Carlos has come a long way in three years. Now he is beginning to try to speak more although it is difficult for the muscles in his throat to form proper sounds. He goes on a weekly hike, yes hike!, with his preschool, often up a mountain nearby. He is very active and usually happy and loving. He tires very easily though and his muscles in his legs, arms, and hands especially, although much stronger, are still quite weak and need a lot of training. He has a tenancy to get sick easily and often struggles with respiratory issues.

He is a brave little soul and will take care of any spiders or bugs around the house without flinching. He loves people and is very friendly! He also loves to play with other children. And he loves to eat at McDonalds and to shop for new clothes! :)

He has a kind heart and often says "I take care of Mommy" or asks me with his face beaming in delight "You like Carlo, Mommy? You really really like me??" or he will say carefully as though from a script "Mommy, daddy, William, Carlo are a family."

And I think how far he has truly come. He had a rough, lonely start to life and of course, life and learning won't be without struggle for him as he grows, but he has a lot of spirit and seems to have the sort of personality that overcomes a lot. There is a real strength and resilience in him.

It hasn't always been an easy adjustment or transition and all of us have taken our own time with it but three years ago in Chile and the months that followed, a sort of frightening chaos reigned. It wasn't smooth and it wasn't at all easy. Now things have settled down and each day Carlos grows more and more into who he really is. And we learn daily to be a family. One made up of flawed individuals certainly, but Carlos has the family that the the smiling judge in Chile said he needed.

And we really, really like him. :)


















Friday, 2 June 2017

The Last Time I Saw My Grandpa

The last time I saw my grandpa I was 21 years old.  Hadn't seen him since I was 12 and before that, I had just a handful of visits with him but I remembered his deep, rough voice and his laugh.  His honest kindness.  He liked to tease, he was funny.  I held him up high in my memories, I loved him without question.

He was a fascinating and unconventional man.  He owned three antique/junk shops.  I remember visiting one when I was 12. It was walking into Aladdin's cave to me.  Dust settled all over glittery things.  Beautiful ornate things.  Odd clutter.  Piles of comics and books.  Interesting jewelry.  Pieces of people's lives.

"Choose anything you want!"  he said, cigarette hanging out of his mouth, a smile on his face.  I was shy at 12.  I chose a butter dish.  An odd choice for a 12 year old but it was a thing of beauty, the dark red-purple glass shone like jewels...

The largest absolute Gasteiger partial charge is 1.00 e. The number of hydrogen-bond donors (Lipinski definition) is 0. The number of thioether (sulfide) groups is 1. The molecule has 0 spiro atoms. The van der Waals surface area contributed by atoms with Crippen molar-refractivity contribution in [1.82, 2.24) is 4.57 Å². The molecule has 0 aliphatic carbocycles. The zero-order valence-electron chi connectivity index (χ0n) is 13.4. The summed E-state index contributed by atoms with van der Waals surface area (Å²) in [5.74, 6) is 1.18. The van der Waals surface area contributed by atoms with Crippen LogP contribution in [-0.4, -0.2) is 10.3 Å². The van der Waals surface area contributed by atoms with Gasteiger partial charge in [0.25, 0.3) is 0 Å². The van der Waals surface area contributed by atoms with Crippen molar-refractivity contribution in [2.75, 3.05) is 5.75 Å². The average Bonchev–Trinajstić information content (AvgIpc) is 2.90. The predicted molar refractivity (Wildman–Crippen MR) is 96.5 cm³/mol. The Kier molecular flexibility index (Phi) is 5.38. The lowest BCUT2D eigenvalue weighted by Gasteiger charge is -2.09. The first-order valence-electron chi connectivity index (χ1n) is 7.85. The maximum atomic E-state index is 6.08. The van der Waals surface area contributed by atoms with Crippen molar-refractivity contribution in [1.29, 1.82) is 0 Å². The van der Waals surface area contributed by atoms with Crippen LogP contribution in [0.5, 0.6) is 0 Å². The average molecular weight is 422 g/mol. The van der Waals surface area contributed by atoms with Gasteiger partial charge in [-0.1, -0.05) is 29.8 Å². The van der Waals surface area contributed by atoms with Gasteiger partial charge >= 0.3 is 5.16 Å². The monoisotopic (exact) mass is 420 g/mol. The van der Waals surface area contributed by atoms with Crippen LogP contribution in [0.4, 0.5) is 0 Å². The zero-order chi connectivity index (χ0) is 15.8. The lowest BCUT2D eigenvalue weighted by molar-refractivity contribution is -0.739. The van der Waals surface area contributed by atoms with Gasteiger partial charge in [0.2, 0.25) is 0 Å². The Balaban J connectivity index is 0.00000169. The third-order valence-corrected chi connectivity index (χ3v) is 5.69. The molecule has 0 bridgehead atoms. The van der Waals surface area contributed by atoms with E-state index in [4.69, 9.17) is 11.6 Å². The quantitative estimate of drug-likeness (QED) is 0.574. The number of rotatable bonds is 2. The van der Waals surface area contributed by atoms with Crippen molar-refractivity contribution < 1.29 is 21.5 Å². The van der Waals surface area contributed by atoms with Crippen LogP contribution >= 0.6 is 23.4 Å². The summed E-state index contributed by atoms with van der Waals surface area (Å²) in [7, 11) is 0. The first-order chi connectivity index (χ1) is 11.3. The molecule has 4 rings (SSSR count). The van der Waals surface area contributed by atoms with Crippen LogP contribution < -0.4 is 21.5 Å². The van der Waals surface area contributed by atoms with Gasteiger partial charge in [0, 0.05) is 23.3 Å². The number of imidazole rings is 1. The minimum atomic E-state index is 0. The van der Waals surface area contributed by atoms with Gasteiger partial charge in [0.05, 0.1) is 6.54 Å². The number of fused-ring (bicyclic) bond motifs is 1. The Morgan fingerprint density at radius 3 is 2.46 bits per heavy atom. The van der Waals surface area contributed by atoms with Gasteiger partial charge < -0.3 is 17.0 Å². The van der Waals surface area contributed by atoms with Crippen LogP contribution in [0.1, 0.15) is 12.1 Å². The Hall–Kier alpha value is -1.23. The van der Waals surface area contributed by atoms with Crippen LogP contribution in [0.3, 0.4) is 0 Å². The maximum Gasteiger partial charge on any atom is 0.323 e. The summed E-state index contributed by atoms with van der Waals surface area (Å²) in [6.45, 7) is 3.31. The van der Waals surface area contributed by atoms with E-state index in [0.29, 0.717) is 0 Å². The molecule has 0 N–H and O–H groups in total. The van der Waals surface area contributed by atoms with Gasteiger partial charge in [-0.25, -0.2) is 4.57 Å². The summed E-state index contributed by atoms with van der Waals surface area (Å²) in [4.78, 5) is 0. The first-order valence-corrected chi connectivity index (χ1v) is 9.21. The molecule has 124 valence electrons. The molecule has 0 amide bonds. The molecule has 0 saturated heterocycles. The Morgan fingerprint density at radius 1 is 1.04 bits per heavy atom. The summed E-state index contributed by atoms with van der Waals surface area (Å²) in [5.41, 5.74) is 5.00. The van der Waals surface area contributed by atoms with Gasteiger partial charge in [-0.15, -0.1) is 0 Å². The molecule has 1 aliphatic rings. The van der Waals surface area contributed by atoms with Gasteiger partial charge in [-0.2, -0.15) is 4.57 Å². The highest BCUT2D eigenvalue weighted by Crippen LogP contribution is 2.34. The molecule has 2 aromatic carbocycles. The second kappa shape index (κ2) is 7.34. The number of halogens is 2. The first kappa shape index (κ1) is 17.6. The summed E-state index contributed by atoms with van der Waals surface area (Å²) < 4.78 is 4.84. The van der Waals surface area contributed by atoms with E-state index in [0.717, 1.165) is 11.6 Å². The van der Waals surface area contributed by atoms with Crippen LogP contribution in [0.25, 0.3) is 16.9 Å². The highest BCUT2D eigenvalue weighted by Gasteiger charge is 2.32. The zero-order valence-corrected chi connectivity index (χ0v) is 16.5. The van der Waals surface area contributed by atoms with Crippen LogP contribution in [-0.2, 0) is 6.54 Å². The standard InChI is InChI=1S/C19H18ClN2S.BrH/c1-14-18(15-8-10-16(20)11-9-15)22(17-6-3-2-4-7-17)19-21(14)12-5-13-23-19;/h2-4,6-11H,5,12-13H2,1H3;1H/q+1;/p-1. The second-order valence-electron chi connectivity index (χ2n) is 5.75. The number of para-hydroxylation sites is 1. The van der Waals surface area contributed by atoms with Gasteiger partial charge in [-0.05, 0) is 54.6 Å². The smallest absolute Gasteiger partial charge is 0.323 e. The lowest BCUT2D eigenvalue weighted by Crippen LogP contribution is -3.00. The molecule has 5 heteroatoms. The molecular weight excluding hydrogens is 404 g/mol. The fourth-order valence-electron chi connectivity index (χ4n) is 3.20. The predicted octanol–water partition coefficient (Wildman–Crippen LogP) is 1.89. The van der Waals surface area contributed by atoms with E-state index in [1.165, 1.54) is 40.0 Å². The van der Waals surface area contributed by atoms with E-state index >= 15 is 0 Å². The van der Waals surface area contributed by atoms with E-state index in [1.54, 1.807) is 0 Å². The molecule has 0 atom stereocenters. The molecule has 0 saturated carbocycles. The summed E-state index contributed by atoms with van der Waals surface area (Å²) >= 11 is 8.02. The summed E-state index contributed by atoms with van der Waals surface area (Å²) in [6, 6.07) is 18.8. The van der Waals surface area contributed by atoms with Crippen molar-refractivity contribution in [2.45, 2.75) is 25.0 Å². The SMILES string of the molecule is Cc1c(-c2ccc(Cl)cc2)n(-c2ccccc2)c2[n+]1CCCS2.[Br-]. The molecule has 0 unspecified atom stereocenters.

But anyway, the last time I saw him, we met at a pub, The Magpie and Stump, in Banff.  He was back, briefly, from Haiti.  He was just passing through.  Couldn't stay long because the road out there, the road out there, it always called and it had a strong voice.

It was dark in the Magpie.  We sat there for hours.  Long enough for him to smoke about two packages of cigarettes.  The waitress came back every ten minutes to empty the ash tray and pour more black coffee.  He called her "sweetheart" and I could see she was charmed by him.

He'd lived in Haiti for years at this point.  Ever since the day he sold those antique shops and everything else except his car which he drove from Ontario to Florida.  Went away forever, aside from the occasional trip back home to Ontario.  Chatham to Florida to Haiti. Beautiful, dangerous Haiti.

He'd written letters about lying awake at night listening to voo doo drums in the distance.  He wrote us about finding a dead body on his doorstep.  Although he had owned the antique shops, he was a carpenter by profession, so he lived near a group of nuns and built house after house for the poor there.  Constant action, constant work, constant love.

He loved the people there.  He saw need and beauty and truth in them.  He used the money he had left and paid for collage educations for girls so that they could be nurses instead of having to work in other, far worse, professions.  He joked with the children and made friends of the adults.  Because he was authentic in the way he treated others, the people he met loved him.  He wrote story after story about the individuals he met.

My favorite was a simple one.  Nothing "huge".  Nothing like paying for a collage education or building a house but it moved me all the more for its simplicity.  He wrote about a homeless old lady who refused to live in a shelter.  She just wanted her head rubbed.  To be touched.  He wrote to me that he made time to go see her and to rub her head.  That moved me because in life, is that simple act of love not equally as great as ones we would consider greater?  He wrote about her with genuine affection:

"This little sweetheart loved to have her head rubbed.  She didn't want to live in an institution in town because all her dead friends were still in the neighborhood.  Eventually she joined them."



He corrected wrongs where he could.  He wrote of how many people died of starvation.